Vandals Strike Nigeria’s Grid, Disrupt Power Supply

Nigeria Battles Rampant Vandalism, Electricity Woes Escalate

by Ikeoluwa Juliana Ogungbangbe
Nigeria electricity vandalism

Nigeria’s struggle with electricity infrastructure sabotage has intensified, with two more transmission towers vandalized in February, causing significant disruptions in power supply. The Transmission Company of Nigeria (TCN), the nation’s electricity utility firm, disclosed that insurgents targeted and destroyed two critical towers, T377 and T378, on the Gombe–Damaturu 330kV transmission line, leading to a loss of about 5MW of power. This sabotage, occurring on February 23, marks a concerning continuation of attacks on the country’s electricity framework.

The incident was first detected following a system trip on the Gombe-Damaturu line around 9:35 pm. Initial attempts by TCN engineers to restore the line were unsuccessful, leading to a detailed investigation that revealed the destruction of the towers. In response, TCN has rerouted power to Damaturu from the Potiskum Transmission Substation and is currently organizing repair efforts to rebuild the damaged infrastructure.

Earlier in the month, another act of vandalism was reported when TCN’s tower number 388 along the Jos-Bauchi line was found collapsed due to explosives detonated at its base. This attack not only resulted in a collapse but also cut off power supply to Yobe and Borno States, highlighting a pattern of targeted disruptions to Nigeria’s electricity supply.

The recurrence of such destructive acts is alarming, with TCN reporting that a total of 109 transmission towers were destroyed by vandals across Nigeria in just nine months last year. These incidents underscore the vulnerability of Nigeria’s electricity infrastructure to sabotage and the broader challenge of ensuring stable power supply amidst such threats.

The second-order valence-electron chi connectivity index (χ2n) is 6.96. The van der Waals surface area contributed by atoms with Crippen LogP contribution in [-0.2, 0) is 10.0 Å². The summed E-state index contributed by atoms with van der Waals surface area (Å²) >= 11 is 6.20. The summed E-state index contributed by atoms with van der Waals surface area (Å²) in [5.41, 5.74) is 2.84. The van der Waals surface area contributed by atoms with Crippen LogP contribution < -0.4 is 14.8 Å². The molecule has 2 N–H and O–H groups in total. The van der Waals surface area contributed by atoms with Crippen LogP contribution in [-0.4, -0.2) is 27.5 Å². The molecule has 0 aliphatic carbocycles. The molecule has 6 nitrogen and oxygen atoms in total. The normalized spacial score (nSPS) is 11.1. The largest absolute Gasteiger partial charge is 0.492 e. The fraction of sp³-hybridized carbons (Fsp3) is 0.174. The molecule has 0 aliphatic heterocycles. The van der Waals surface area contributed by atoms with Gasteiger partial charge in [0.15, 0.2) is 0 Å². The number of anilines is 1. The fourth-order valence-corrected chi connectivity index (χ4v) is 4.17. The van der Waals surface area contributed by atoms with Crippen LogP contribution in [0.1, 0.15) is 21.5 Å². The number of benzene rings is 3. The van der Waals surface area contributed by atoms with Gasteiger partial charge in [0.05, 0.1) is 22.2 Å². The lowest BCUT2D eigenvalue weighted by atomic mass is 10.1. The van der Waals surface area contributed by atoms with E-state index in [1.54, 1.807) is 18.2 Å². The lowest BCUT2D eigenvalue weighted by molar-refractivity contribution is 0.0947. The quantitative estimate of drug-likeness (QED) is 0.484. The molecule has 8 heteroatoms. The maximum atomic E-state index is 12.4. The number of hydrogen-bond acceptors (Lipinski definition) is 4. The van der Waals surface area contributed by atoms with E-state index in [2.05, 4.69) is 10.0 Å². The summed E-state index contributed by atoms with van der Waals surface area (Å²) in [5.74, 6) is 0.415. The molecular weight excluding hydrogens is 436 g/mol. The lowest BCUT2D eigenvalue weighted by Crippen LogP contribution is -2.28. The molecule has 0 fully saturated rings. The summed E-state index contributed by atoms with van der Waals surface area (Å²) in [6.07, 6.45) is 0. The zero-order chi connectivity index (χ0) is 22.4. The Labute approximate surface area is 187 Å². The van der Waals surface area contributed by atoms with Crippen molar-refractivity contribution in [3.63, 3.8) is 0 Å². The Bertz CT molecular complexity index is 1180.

The situation is particularly dire considering Nigeria’s ongoing electricity access issues. The World Bank has pointed out that access to electricity remains a significant challenge, with over 85 million Nigerians living without power as of 2021. Frequent power outages have become a norm, severely affecting businesses and the economy at large. According to Utility Bidder, Nigerian firms experience almost 33 power outages a month, ranking the country among the highest globally for business-related power disruptions.

The repeated vandalism of electricity infrastructure not only exacerbates the existing challenges of power access but also poses a significant threat to Nigeria’s economic stability and development. As the TCN and security agencies work to restore and secure the nation’s power supply, the need for effective solutions to safeguard infrastructure and ensure reliable electricity for all Nigerians has never been more critical.

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